In trendy K-Town, Missy Ho’s provides tasty fusion Japanese food in a fun, eclectic setting. Popular for its abundance of daily deals (including a HK$10 charity ladies night on Thursdays), the restaurant and bar welcomes hip crowds looking for a sushi and yakitori feast—plus, it’s open late.

Missy Ho’s, 48 Forbes St, Kennedy Town, Hong Kong, +852 2817 3808,

Image courtesy of Mr Ping | Cha Siu Papers Times


Chef Takeshi Suzuzi previously worked with Pirata’s Honjo and TMK before opening his own restaurant, Chako, a new dining venture perched in the heart of Wan Chai. The Japanese yakitori restaurant is decked with an open bar and kitchen, with a sophisticated al-fresco space. Don’t forget to order a Peroni beer to complement the feasty sharing dishes.

Chako, J SENSES, 60 Johnston Rd, Wan Chai, Hong Kong, +852 3590 2465,

Image courtesy of Sake Central

Sake Central

Celebrating the best of Japanese food and drink, Sake Central is nestled within PMQ, curated by Elliot Faber of Yardbird and Ken Nagai and Takashi Endo. There are vegetarian-friendly dishes and classics to pick from the food menu. Grab a seat at one of the 16 stools at the bar for an up-close experience—don’t forget to order the sake, it is what they’re most famous for and specialise in, after all.

Sake Central, PMQ – Showcase, S109 – S113, Block A, 35 Aberdeen St, Central, Hong Kong, +852 2656 6552,

Image courtesy of Zuma

Zuma Hong Kong

Discover a modern update on Japanese izakaya at Zuma, which takes an upscale approach to the traditional drinking den concept. Set within a sleek, sophisticated two-floor space, the restaurant is Hong Kong’s local outpost of the eponymous Japanese bar and restaurant brand. Located within LANDMARK shopping mall, gourmands can feast on premium sushi selections and top off the experience with a glass of bubbly. Be sure to end the evening with drinks on the terrace—the cosy ambience and pretty view will have you staying all night long.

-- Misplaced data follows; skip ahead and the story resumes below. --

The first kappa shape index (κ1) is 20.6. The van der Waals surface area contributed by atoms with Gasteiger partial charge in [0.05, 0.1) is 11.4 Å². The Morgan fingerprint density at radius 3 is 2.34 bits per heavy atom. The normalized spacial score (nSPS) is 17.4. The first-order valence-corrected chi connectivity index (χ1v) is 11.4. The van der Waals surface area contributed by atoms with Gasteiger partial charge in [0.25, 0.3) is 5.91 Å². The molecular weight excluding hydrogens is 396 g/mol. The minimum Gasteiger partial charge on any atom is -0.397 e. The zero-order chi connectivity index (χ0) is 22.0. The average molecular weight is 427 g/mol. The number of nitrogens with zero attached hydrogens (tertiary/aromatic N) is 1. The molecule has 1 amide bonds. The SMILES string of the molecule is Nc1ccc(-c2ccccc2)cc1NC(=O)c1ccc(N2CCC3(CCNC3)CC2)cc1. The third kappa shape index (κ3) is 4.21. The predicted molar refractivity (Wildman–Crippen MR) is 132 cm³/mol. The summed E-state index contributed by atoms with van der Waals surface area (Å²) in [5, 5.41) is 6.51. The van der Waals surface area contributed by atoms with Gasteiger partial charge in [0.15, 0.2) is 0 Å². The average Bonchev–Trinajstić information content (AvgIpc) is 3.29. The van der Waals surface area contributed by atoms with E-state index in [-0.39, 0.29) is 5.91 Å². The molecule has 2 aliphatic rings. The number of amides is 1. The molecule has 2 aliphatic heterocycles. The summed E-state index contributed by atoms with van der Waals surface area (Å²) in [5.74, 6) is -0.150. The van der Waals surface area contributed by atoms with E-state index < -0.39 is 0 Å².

Zuma, Level 5&6 Landmark Atrium, 15 Queen’s Road Central, Central, Hong Kong, +852 3657 6388,

Image courtesy of Honjo


Part of Pirata Group, Honjo is an eclectic dining venue for izakaya and sake seekers. Designed by local design firm Charlie & Rose, the upscale, retro-futuristic venue brings sushi dining to new highs with its modern bar and seating area. Expect enthusiastic staff and out-of-this-world dishes—and top-notch sake to match.

Honjo, 1/F, 77-91 Queen’s Rd W, Sheung Wan, Hong Kong, +852 2663 3772,

Image courtesy of Fukuro


Ahead of the Hong Kong izakaya scene, Fukuro pays tribute to the traditional drinking dens with its dim-lit setting and hidden venue. Tucked away down a basement on Elgin Street, gourmands really have to look out to find this gem—although, it’s not too much of a secret any more thanks to its stellar dishes and word-of-mouth appeal. Inside, favourites include sashimi platters and the iconic caramel butter corn. Take a glass of sake while you’re there to feel the energetic Japanese vibe.

Fukuro, The Soho, Winly Building, Elgin St, Central, Hong Kong, +852 2333 8841,